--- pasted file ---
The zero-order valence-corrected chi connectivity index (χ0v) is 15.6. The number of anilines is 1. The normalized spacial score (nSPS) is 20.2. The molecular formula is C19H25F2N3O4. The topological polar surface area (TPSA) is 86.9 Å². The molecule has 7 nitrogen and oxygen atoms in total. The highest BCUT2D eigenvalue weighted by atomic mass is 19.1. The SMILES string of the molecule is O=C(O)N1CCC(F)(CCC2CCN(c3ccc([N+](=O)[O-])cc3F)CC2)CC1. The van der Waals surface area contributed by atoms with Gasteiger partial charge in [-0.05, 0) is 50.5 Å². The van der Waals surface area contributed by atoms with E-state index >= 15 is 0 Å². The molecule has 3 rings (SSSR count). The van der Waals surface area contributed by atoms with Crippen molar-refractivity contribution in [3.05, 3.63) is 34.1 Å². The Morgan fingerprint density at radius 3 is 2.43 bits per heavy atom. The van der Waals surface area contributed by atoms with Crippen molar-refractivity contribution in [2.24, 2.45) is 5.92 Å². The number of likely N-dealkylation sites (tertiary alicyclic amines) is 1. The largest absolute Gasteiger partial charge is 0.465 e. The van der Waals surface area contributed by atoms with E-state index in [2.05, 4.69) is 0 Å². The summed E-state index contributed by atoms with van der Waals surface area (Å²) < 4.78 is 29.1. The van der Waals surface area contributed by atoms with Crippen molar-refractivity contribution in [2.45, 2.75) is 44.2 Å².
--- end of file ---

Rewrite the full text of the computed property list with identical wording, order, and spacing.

The zero-order valence-corrected chi connectivity index (χ0v) is 15.6. The number of anilines is 1. The normalized spacial score (nSPS) is 20.2. The molecular formula is C19H25F2N3O4. The topological polar surface area (TPSA) is 86.9 Å². The molecule has 7 nitrogen and oxygen atoms in total. The highest BCUT2D eigenvalue weighted by atomic mass is 19.1. The SMILES string of the molecule is O=C(O)N1CCC(F)(CCC2CCN(c3ccc([N+](=O)[O-])cc3F)CC2)CC1. The van der Waals surface area contributed by atoms with Gasteiger partial charge in [-0.05, 0) is 50.5 Å². The van der Waals surface area contributed by atoms with E-state index >= 15 is 0 Å². The molecule has 3 rings (SSSR count). The van der Waals surface area contributed by atoms with Crippen molar-refractivity contribution in [3.05, 3.63) is 34.1 Å². The Morgan fingerprint density at radius 3 is 2.43 bits per heavy atom. The van der Waals surface area contributed by atoms with Crippen molar-refractivity contribution in [2.24, 2.45) is 5.92 Å². The number of likely N-dealkylation sites (tertiary alicyclic amines) is 1. The largest absolute Gasteiger partial charge is 0.465 e. The van der Waals surface area contributed by atoms with E-state index in [2.05, 4.69) is 0 Å². The summed E-state index contributed by atoms with van der Waals surface area (Å²) < 4.78 is 29.1. The van der Waals surface area contributed by atoms with Crippen molar-refractivity contribution in [2.45, 2.75) is 44.2 Å².